When the CEO Quits: How to Prepare and Respond

When the CEO Quits: How to Prepare and Respond

A record 1,914 CEOs left their jobs in 2023, a whopping 55 percent increase from the previous year, according to a report conducted by Challenger, Gray, and Christmas. That figure far surpasses the previous record of 1,640 CEO exits in 2019. And the trend isn’t abating. In January 2024, another 194 CEOs said goodbye, up 73 percent from the number who left their posts in January 2023.

That means companies across the US are scrambling to fill a leadership void when a CEO leaves or unexpectedly resigns. And if the trend continues, it means that every company should be preparing for the sudden need to find a new chief executive.

Here, we outline the most important steps a company should take when the CEO quits.

1. Ensure Continuity of Leadership

Everyone from the board of directors to the customers to the employees is going to be wondering what the leadership vacuum will mean for them.

Finding the right interim CEO or acting CEO who can step in quickly and take charge of the day-to-day running of the company is a critical first step in righting the listing ship.

When your CEO resigns, it might be tempting to appoint a board member, a senior vice president or some other exec who knows the company, to keep the seat warm while a permanent executive search takes place. But, this is no time to test a first-time executive  who hasn’t navigated the instability that often comes with a big change at the C-suite. It is far better to bring in an experienced CEO who knows how to take charge and who is expert at stepping into periods of transition.

Interim and Fractional CEOs to the Rescue

That’s why so many companies contract with InterimExecs to have one of our vetted, experienced interim CEOs step into the job. A true interim can be on-site in a matter of days. And we say “true” because you will come across many fake interims, who are really job seekers in disguise. Now’s the time you want the battle-tested leader helping you through a period that can shake even the strongest organization.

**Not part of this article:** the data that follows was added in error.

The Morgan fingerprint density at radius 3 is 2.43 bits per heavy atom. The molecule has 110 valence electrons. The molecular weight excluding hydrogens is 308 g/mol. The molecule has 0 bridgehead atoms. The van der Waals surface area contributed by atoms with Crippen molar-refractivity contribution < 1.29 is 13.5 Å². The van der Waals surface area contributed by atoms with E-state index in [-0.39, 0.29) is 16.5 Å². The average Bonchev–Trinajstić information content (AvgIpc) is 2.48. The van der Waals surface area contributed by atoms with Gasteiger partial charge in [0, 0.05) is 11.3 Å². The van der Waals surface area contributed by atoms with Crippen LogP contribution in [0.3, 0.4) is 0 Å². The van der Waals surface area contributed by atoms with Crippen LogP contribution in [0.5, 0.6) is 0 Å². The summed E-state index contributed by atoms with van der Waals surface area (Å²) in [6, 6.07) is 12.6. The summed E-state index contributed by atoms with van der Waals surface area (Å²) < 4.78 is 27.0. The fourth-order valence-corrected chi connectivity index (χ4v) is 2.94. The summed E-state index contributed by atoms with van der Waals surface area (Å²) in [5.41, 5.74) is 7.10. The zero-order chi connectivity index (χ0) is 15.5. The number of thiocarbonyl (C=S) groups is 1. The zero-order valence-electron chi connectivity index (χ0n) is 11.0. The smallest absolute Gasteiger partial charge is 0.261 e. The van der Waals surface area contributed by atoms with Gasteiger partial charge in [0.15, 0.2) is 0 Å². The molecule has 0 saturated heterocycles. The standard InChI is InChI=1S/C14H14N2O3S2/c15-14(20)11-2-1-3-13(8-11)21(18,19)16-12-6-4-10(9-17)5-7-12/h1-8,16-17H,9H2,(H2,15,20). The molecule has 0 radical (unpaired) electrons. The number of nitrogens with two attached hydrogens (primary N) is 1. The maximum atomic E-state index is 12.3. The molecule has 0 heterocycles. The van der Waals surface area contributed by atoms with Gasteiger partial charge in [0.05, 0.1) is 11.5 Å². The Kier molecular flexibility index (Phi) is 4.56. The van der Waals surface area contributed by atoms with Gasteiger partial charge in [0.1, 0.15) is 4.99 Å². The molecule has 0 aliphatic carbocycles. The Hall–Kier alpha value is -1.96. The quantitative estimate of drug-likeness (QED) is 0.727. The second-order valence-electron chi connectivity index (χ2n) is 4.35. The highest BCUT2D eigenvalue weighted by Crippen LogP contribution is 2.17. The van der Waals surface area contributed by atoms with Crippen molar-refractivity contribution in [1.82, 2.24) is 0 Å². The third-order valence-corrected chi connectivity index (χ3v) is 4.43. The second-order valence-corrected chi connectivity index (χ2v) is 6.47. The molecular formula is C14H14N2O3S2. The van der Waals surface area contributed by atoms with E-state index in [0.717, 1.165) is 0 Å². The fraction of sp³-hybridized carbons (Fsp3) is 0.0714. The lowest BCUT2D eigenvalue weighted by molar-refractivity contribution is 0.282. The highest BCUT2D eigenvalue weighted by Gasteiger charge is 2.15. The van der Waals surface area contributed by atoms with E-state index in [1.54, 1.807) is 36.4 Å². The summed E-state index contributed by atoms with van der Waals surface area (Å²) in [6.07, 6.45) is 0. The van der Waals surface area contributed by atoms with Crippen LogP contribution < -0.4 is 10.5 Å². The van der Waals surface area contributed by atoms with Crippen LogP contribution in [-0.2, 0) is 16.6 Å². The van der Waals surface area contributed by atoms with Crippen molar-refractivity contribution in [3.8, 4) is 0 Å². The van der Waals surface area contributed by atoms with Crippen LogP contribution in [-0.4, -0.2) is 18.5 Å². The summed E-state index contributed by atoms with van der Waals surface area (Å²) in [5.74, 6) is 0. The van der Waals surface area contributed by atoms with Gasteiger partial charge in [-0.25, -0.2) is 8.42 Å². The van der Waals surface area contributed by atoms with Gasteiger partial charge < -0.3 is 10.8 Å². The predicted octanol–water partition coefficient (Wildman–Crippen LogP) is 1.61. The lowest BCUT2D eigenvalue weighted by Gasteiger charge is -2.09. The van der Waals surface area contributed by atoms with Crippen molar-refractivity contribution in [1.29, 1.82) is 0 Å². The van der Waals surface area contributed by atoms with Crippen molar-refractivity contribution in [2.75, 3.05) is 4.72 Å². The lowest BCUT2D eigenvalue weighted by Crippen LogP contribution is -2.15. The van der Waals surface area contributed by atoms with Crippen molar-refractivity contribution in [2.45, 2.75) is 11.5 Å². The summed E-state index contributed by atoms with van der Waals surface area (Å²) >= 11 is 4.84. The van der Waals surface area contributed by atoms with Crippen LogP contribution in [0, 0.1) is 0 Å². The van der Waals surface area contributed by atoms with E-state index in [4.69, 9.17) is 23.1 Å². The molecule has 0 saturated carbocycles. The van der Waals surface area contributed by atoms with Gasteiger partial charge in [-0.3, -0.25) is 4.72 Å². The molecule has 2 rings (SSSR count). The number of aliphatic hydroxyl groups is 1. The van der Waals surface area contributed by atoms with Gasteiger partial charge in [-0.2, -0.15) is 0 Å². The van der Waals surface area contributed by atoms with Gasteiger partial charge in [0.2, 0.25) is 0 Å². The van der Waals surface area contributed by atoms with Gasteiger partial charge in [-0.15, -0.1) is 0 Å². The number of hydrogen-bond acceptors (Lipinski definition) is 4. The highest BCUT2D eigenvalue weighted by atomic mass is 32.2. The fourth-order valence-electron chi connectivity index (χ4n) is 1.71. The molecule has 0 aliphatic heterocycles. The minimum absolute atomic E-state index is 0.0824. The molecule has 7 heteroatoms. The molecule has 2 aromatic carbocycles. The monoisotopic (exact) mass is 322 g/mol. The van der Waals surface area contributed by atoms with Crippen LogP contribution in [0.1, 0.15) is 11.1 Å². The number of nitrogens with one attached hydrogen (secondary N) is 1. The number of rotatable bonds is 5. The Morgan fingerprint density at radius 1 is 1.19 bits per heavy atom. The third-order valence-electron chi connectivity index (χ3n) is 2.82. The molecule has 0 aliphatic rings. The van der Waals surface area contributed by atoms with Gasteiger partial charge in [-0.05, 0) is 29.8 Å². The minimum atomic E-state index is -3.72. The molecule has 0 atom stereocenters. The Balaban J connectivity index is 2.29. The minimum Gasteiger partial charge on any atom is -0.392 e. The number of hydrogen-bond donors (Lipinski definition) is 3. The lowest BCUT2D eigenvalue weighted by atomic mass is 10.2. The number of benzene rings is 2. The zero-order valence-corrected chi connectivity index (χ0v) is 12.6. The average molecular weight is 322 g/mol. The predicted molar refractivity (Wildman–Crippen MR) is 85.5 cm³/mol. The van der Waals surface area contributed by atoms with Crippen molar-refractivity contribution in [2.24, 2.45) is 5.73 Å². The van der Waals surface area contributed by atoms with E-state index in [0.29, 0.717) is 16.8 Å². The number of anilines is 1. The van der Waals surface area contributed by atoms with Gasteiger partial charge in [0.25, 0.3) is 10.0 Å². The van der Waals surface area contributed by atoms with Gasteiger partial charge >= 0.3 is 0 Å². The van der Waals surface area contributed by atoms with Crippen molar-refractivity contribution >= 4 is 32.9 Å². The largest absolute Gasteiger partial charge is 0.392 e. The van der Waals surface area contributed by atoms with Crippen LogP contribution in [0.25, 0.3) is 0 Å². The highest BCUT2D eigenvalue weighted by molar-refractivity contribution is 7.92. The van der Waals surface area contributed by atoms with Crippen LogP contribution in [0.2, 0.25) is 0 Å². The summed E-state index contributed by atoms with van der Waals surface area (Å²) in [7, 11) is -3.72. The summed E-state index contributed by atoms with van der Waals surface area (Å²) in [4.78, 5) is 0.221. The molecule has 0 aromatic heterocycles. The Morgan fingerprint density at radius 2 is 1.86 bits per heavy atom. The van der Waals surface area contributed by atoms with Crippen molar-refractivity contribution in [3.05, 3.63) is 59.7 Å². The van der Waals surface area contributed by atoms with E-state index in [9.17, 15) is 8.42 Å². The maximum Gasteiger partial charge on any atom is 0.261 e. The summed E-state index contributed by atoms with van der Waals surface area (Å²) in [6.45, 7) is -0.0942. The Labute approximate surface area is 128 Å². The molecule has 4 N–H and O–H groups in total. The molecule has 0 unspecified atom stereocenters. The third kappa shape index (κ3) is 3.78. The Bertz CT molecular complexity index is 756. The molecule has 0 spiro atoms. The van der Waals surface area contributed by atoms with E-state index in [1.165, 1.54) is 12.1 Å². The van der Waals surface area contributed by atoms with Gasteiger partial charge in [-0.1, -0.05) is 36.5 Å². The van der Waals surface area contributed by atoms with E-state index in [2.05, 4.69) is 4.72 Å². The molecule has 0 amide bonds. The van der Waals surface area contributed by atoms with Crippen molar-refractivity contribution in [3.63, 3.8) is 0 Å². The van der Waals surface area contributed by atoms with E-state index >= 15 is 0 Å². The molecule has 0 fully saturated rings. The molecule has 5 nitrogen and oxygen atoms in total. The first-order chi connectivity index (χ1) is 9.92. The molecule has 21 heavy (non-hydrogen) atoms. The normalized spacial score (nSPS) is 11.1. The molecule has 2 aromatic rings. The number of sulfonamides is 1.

In this interactive webinar, InterimExecs CEO Robert Jordan and President Olivia Wagner, talk about the top questions companies ask when exploring if an interim CEO is a fit for them:

2. Begin the Search for a Permanent Replacement

Once an interim CEO is in place, the company can begin the process of finding a permanent replacement. After your CEO leaves, a full-time CEO search can take anywhere from three to six months. Concurrently to the search taking place, the Interim CEO will work to stabilize the organization and establish a strong foundations and structure for the perm hire to step into.

An interim can also advise the board and management team in identifying and vetting the right CEO for hire. In recent years, many interims have been asked to stay on a bit longer to overlap with the permanent CEO to help get them up to speed quickly and ensure a smooth handoff.

3. Communicate, Communicate, Communicate

Employees, customers, suppliers, lenders, and other partners need to hear from the board of directors and the interim chief executive. The communication can take many forms, from in-person meetings to general emails to social media posts. Be prepared to answer questions as openly and honestly as possible, without making promises you can’t keep.

It is particularly important to be transparent with employees. They will be worried and anxious about the future of the company and their paycheck. You don’t want valuable employees to start job hunting while you’re getting operations back on track.

Now is the time to build trust and make the speech all new CEOs should give.

4. Focus on the Future

The CEO’s resignation is a setback, and usually coupled with many questions about what to do next. But, it’s important to remind all of the stakeholders — from employees to lenders — that the company has a bright future, and that each person has a place in it. Focus on the company’s goals and objectives and continue to work hard to achieve them.